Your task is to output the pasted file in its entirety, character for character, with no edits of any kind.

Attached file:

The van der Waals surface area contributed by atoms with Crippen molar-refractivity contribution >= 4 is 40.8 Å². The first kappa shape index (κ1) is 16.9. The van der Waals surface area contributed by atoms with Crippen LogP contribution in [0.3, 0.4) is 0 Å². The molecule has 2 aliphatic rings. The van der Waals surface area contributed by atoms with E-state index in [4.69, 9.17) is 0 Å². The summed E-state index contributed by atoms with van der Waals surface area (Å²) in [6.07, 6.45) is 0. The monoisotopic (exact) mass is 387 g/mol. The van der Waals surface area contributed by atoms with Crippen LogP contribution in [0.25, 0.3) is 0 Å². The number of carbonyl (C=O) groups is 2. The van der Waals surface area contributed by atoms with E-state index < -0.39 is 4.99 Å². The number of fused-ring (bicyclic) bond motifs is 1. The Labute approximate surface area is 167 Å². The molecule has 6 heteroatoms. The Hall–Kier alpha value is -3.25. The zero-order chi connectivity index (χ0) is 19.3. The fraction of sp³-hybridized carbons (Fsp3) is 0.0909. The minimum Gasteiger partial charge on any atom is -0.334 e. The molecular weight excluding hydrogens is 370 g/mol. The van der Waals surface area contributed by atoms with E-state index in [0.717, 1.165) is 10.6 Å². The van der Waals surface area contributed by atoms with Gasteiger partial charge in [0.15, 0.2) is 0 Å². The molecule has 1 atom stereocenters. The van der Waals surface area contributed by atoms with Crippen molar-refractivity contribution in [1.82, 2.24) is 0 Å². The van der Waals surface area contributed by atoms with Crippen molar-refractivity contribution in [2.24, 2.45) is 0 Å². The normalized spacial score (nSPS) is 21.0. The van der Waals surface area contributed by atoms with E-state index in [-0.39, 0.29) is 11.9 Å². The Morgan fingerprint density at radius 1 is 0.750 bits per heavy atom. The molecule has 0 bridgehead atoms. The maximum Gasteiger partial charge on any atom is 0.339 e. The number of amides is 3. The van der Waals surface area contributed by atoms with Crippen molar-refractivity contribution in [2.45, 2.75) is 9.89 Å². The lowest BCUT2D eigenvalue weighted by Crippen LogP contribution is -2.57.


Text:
The van der Waals surface area contributed by atoms with Crippen molar-refractivity contribution >= 4 is 40.8 Å². The first kappa shape index (κ1) is 16.9. The van der Waals surface area contributed by atoms with Crippen LogP contribution in [0.3, 0.4) is 0 Å². The molecule has 2 aliphatic rings. The van der Waals surface area contributed by atoms with E-state index in [4.69, 9.17) is 0 Å². The summed E-state index contributed by atoms with van der Waals surface area (Å²) in [6.07, 6.45) is 0. The monoisotopic (exact) mass is 387 g/mol. The van der Waals surface area contributed by atoms with Crippen LogP contribution in [0.25, 0.3) is 0 Å². The number of carbonyl (C=O) groups is 2. The van der Waals surface area contributed by atoms with E-state index < -0.39 is 4.99 Å². The number of fused-ring (bicyclic) bond motifs is 1. The Labute approximate surface area is 167 Å². The molecule has 6 heteroatoms. The Hall–Kier alpha value is -3.25. The zero-order chi connectivity index (χ0) is 19.3. The fraction of sp³-hybridized carbons (Fsp3) is 0.0909. The minimum Gasteiger partial charge on any atom is -0.334 e. The molecular weight excluding hydrogens is 370 g/mol. The van der Waals surface area contributed by atoms with E-state index in [0.717, 1.165) is 10.6 Å². The van der Waals surface area contributed by atoms with Gasteiger partial charge in [0.15, 0.2) is 0 Å². The molecule has 1 atom stereocenters. The van der Waals surface area contributed by atoms with Crippen molar-refractivity contribution in [1.82, 2.24) is 0 Å². The van der Waals surface area contributed by atoms with Crippen molar-refractivity contribution in [2.24, 2.45) is 0 Å². The normalized spacial score (nSPS) is 21.0. The van der Waals surface area contributed by atoms with E-state index in [-0.39, 0.29) is 11.9 Å². The Morgan fingerprint density at radius 1 is 0.750 bits per heavy atom. The molecule has 0 bridgehead atoms. The maximum Gasteiger partial charge on any atom is 0.339 e. The number of amides is 3. The van der Waals surface area contributed by atoms with Crippen molar-refractivity contribution in [2.45, 2.75) is 9.89 Å². The lowest BCUT2D eigenvalue weighted by Crippen LogP contribution is -2.57.